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TECHNOLOGY BRIEF

Goodies from Google: free software


July 30, 2004


WASHINGTON — The world's most popular search engine is about a lot more than searching these days. Yet you wouldn't know it by looking at Google's still-spartan main page www.google.com.

A search field is just about all you see there. Yet the search engine giant is slowly but surely offering users a growing number of goodies, all for free, and all targeting areas of keen interest to the plugged-in generation: digital imaging, file sharing, and blogging.

Digital camera owners will appreciate Google's new Picasa file browser and image organiser www.picasa.com/google. Picasa's interface is unique – instead of traditional menus along the top, the program has buttons along the side and top that make accessing the appropriate features a breeze. Once images are found on your hard drive, the program organises them for you automatically.

Perhaps best of all, you can use Picasa to assign keywords to your photos for easy retrieval later. You might have thousands of photos scattered across your hard drive, but if you've tagged them with appropriate keywords in Picasa, you can easily get to all of the photos of, say, your vacation travels or your pets.

Picasa can import images from just about any Twain-compatible device, including digital cameras. Scrolling through the images with Picasa is very smooth, and the program offers some rudimentary but effective editing controls, as well, including enhancing, cropping, and rotating. The editing controls are easy enough for novices to use. One advantage of Picasa as an image editor is that it's a lot less complex and daunting than Adobe's powerhouse graphic editor PhotoShop.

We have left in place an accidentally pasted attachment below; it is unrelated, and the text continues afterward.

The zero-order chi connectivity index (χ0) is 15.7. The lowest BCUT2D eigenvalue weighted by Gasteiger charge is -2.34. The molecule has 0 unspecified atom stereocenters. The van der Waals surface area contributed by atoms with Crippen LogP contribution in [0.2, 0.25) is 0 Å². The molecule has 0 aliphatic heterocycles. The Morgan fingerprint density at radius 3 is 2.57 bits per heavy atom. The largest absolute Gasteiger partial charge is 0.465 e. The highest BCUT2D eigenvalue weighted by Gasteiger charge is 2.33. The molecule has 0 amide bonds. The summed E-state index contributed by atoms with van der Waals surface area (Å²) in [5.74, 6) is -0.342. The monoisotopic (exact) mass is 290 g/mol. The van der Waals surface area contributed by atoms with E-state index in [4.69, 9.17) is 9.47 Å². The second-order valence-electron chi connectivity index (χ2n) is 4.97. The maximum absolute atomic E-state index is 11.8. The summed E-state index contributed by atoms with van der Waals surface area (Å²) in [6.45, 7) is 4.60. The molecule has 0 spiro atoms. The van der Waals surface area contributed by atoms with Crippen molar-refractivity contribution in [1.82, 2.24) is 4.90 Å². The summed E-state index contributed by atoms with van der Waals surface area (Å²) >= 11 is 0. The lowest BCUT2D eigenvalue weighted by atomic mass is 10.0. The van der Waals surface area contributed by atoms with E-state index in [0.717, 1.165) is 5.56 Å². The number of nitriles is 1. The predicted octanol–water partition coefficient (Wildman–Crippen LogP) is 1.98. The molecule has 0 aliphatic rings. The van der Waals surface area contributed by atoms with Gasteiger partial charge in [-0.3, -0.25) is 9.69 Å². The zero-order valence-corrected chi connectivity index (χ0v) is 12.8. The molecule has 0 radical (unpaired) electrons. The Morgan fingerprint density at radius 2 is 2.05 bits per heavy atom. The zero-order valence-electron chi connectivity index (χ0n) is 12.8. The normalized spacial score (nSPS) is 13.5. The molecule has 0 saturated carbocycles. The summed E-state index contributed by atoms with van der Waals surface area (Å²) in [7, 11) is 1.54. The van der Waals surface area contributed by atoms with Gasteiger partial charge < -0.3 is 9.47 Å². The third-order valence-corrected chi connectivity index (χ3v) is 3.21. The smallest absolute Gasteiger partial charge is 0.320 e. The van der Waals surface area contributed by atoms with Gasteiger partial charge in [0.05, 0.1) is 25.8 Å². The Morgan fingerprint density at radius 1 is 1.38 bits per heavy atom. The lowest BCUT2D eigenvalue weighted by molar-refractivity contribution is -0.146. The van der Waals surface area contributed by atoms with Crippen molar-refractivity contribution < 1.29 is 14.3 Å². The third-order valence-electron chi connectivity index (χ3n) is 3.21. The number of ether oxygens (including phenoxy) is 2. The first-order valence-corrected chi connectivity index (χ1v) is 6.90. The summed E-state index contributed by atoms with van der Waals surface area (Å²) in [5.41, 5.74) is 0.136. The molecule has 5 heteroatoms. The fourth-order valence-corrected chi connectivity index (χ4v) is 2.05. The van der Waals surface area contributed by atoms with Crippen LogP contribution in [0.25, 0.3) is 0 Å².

Sharing photos is another forte of Picasa, and for that the Picasa feature known as Hello is front and centre. Hello www.hello.com is a free tool from Google that lets you send your photos instantly to any number of friends. Within Picasa, you just highlight the image you'd like to send, click the Hello button, and you're whisked off to the Hello Web page.

If you haven't signed up for Hello yet, you'll be presented with an opportunity to do so. Registration is a simple affair: create a user name and password, and supply an e-mail address.

Hello works like a cross between an instant messenger and a file sharing application. The main application allows you to send as many image files as you wish to any number of friends, even if you're using a slow dial-up connection.

The images are transmitted almost instantly, thanks to a proprietary image transfer process, and if your friend wishes to download a full-sized printable version of an image, he or she can do so at will. The images can be displayed simultaneously on your computer screen and that of the recipient, and you can use the Hello interface to chat about the pictures in real time.

When used with Google's Picasa, images transmitted via Hello will appear automatically in the recipient's Picasa folders.

Why can Google offer these tools for free? The one obvious moneymaking hook with Picasa is that there is an optional photo printing solution available from the application. You don't have to use the photo printing solution, but it's there, and it's a for-fee service. Hello and Picasa are advertising them as free, however, at least for now.

In addition to these new tools, Google is now the force behind Blogger www.blogger.com/start, a program that makes it very easy to join the blogging revolution by creating your own blog.

What's a blog? It's short for "Web log," a kind of online diary that you make available to the world. Blogs are being used these days for all kinds of purposes – from purely narcissistic to entirely journalistic.

For example, in the United States, journalists are using blogs at this year's Democratic national convention to give readers up-to-the- minute accounts of their observations and thoughts from this newsworthy event. Entertainment personalities are increasingly using blogs to keep in touch with their fans. The list of bloggers is getting long indeed.

You can join that list for free with Blogger. What you'll end up with is a Web address of your own that you can send to people who might be interested in reading your blog. You can create a general blog or one centred on a special topic of interest to you. Readers of your blog can post responses.

Free software is increasingly hard to find these days. While the old adage that "you get what you pay for" still generally holds true, thanks to these new goodies from Google, you can get a lot of fun and useful software for nothing – at least for now. – Sapa-DPA


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